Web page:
The death of Trevor Bailey is another disconnect from the past. While most of the obituaries [rightly] focused on his playing career, to later generations like mine Bailey was known firstly as a voice on TMS. He appeared, with Fred Trueman, as one of the expert summarisers, men who sat alongside the commentators and provided the earthy insight of the trenches - Trueman the autodidact philosopher king, regally dismissive of flannel and Southern nonsense; Bailey the flint-hearted pro with an unexpected aesthetic eye.
Henry Blofeld gave a radio tribute this week, remembering how easily Bailey had slapped him into place early in his TMS career: Blofeld had said - hyperbolically by the standards of the mid-70s - that Greg Chappell had just provided an unmatchable example of an off drive. 'Greg Chappell of course,' sniffed Bailey, 'is better-known for the on drive...'
Both Trueman and Bailey were ribbed back by the commentators, Trueman for his tendency to rose-tint the past [especially any aspect of it that involved him], and Bailey for his legendary ability to remain at the crease almost runless for many hours at a time. It offered an interesting distinction between the pair. Fred didn't much like any challenge, however light-hearted, to his ability, whereas Bailey would chuckle happily at the same, and rejoiced in his nickname of 'The Boil'.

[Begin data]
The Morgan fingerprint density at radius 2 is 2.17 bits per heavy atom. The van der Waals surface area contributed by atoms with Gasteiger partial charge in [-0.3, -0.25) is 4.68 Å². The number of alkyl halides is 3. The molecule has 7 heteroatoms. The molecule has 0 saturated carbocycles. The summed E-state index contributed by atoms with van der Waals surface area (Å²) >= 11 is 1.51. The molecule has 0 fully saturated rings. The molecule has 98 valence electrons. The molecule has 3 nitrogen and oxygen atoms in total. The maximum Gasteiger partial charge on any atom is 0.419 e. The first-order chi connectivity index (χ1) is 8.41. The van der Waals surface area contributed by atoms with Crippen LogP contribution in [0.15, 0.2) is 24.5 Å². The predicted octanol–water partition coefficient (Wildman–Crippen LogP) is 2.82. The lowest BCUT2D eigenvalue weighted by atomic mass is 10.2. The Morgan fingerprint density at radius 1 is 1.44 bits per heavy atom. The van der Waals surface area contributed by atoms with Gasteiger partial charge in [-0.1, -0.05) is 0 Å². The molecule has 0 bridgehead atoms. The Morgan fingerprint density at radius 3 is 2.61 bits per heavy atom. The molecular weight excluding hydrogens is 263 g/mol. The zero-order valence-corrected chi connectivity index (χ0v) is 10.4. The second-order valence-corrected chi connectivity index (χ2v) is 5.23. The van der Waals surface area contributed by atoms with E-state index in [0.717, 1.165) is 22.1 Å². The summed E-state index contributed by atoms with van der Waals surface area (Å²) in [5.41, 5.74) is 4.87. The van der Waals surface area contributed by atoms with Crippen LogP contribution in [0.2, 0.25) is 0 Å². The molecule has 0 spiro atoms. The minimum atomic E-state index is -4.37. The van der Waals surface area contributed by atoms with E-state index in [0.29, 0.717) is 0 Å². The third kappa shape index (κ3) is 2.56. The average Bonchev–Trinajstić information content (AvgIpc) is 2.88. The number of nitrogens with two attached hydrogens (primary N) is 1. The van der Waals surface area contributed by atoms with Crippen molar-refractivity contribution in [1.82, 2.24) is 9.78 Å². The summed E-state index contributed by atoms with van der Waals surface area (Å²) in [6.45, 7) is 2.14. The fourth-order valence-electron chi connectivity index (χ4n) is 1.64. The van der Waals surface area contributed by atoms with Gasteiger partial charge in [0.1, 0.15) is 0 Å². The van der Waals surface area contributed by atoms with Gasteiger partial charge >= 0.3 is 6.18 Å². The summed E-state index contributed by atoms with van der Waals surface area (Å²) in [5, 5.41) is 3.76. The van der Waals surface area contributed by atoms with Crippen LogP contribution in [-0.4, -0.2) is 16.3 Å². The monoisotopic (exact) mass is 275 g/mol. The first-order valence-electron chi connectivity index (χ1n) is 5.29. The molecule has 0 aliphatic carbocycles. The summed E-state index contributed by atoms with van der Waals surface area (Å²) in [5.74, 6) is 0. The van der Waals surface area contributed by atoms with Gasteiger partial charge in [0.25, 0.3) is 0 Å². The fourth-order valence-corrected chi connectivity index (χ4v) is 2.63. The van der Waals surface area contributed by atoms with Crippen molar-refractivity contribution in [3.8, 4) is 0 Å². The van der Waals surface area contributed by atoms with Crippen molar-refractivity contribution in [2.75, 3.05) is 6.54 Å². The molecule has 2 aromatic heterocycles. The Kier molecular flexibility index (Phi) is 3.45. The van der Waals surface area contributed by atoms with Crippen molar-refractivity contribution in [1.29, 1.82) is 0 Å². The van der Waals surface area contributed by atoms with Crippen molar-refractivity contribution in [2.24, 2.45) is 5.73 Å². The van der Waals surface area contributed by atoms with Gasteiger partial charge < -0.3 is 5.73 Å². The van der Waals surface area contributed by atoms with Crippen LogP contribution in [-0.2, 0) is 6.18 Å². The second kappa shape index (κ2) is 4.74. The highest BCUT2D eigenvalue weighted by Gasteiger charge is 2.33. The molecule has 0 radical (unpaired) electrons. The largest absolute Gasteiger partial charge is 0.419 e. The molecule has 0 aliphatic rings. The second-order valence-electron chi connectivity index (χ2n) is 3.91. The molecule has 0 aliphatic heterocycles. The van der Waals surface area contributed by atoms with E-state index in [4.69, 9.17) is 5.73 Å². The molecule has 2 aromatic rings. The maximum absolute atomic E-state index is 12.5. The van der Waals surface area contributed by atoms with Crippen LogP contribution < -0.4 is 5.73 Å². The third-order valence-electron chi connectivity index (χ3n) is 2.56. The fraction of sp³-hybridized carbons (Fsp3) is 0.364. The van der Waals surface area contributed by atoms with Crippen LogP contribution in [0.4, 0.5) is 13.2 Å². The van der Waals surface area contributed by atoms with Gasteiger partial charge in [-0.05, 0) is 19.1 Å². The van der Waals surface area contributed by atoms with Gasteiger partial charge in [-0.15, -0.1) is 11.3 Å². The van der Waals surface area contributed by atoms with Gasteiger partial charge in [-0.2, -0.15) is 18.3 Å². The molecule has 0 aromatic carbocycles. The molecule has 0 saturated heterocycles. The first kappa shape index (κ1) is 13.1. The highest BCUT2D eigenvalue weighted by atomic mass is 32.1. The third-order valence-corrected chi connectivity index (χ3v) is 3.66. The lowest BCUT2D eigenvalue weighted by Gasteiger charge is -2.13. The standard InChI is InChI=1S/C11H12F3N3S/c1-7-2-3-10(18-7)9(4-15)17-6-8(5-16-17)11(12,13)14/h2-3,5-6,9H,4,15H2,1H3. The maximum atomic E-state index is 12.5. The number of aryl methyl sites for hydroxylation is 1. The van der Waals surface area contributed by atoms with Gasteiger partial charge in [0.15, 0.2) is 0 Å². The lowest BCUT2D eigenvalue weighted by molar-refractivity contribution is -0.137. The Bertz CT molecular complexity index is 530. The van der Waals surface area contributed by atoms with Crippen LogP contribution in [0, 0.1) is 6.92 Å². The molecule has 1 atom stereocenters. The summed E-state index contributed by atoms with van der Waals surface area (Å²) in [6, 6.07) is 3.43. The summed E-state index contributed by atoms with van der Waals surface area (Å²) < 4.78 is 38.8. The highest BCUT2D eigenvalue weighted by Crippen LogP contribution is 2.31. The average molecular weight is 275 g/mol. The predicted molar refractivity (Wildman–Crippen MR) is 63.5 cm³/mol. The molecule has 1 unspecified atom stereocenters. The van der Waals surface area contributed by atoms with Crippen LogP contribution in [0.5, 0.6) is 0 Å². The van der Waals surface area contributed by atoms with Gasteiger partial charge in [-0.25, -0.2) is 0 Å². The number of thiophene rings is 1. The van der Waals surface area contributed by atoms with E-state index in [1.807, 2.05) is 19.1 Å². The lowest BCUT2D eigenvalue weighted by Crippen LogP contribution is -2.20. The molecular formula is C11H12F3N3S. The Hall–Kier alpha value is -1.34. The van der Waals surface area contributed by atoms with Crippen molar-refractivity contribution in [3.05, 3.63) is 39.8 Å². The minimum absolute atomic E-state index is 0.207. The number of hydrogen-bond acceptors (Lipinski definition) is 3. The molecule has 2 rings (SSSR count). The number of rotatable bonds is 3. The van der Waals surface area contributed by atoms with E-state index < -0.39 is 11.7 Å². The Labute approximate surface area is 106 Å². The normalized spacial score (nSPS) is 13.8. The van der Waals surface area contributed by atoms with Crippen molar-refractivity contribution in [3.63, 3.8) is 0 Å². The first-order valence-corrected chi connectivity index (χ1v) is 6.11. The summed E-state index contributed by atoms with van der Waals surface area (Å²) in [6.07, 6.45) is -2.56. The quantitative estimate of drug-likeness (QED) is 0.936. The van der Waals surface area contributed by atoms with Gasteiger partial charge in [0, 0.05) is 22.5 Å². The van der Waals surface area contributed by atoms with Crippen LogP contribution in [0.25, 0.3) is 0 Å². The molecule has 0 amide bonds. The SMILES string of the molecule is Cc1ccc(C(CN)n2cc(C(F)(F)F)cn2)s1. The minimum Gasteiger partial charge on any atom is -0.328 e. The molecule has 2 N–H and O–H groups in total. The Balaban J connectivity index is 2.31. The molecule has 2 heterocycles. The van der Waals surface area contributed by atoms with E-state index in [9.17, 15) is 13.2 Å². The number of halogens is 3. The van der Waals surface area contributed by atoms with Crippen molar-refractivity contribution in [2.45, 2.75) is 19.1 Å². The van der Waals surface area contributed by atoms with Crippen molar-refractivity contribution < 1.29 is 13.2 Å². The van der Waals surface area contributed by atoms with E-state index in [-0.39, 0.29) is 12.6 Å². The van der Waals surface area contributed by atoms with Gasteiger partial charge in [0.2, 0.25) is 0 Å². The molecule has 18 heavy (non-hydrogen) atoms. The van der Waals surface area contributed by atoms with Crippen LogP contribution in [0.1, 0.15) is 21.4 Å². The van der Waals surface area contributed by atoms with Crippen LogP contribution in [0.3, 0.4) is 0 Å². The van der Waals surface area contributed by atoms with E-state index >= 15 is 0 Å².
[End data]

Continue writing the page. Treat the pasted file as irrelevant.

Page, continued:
What we have lost, apart from a man who, even at 87 went before his time in awful circumstances, is that balance between pro broadcasters and pro players. TMS clearly delineated between them: the broadcasters commentated and the pros offered analysis and opinion. Bailey was not expected to describe Botham, as Arlott unforgettably did, as 'coming in from the Kirkstall Lane end like a shire horse cresting the breeze', just as Arlott wasn't obliged to hold forth on facing Wes Hall.
Some cricketers have been able to do it, Richie Benaud their nonpareil, but today, especially on television, all other talents have been lost. A richness has gone from the media surrounding the game. Arlott and Bailey would have very different careers today.
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